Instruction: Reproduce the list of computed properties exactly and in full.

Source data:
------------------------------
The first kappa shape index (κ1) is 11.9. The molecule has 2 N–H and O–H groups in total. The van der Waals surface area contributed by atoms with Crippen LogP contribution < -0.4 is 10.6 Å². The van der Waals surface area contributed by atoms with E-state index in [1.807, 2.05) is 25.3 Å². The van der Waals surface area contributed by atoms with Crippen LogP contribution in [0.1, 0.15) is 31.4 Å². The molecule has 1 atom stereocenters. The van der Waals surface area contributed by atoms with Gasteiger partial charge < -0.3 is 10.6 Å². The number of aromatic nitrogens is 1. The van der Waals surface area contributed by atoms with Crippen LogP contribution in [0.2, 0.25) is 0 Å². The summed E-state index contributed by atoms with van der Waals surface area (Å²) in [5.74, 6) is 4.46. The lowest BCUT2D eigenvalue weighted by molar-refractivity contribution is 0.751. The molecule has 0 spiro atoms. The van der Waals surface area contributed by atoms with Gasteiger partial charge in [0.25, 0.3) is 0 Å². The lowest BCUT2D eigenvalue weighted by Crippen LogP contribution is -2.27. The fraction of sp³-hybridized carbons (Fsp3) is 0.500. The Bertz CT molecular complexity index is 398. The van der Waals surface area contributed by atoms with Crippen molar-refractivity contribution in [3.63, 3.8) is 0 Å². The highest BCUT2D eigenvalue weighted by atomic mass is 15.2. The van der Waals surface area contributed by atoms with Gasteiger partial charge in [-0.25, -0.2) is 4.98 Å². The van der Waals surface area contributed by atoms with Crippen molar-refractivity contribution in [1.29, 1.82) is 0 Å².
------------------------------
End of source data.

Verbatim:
The first kappa shape index (κ1) is 11.9. The molecule has 2 N–H and O–H groups in total. The van der Waals surface area contributed by atoms with Crippen LogP contribution < -0.4 is 10.6 Å². The van der Waals surface area contributed by atoms with E-state index in [1.807, 2.05) is 25.3 Å². The van der Waals surface area contributed by atoms with Crippen LogP contribution in [0.1, 0.15) is 31.4 Å². The molecule has 1 atom stereocenters. The van der Waals surface area contributed by atoms with Gasteiger partial charge < -0.3 is 10.6 Å². The number of aromatic nitrogens is 1. The van der Waals surface area contributed by atoms with Crippen LogP contribution in [0.2, 0.25) is 0 Å². The summed E-state index contributed by atoms with van der Waals surface area (Å²) in [5.74, 6) is 4.46. The lowest BCUT2D eigenvalue weighted by molar-refractivity contribution is 0.751. The molecule has 0 spiro atoms. The van der Waals surface area contributed by atoms with Gasteiger partial charge in [0.25, 0.3) is 0 Å². The lowest BCUT2D eigenvalue weighted by Crippen LogP contribution is -2.27. The fraction of sp³-hybridized carbons (Fsp3) is 0.500. The Bertz CT molecular complexity index is 398. The van der Waals surface area contributed by atoms with Crippen molar-refractivity contribution in [3.63, 3.8) is 0 Å². The highest BCUT2D eigenvalue weighted by atomic mass is 15.2. The van der Waals surface area contributed by atoms with Gasteiger partial charge in [-0.25, -0.2) is 4.98 Å². The van der Waals surface area contributed by atoms with Crippen molar-refractivity contribution in [1.29, 1.82) is 0 Å².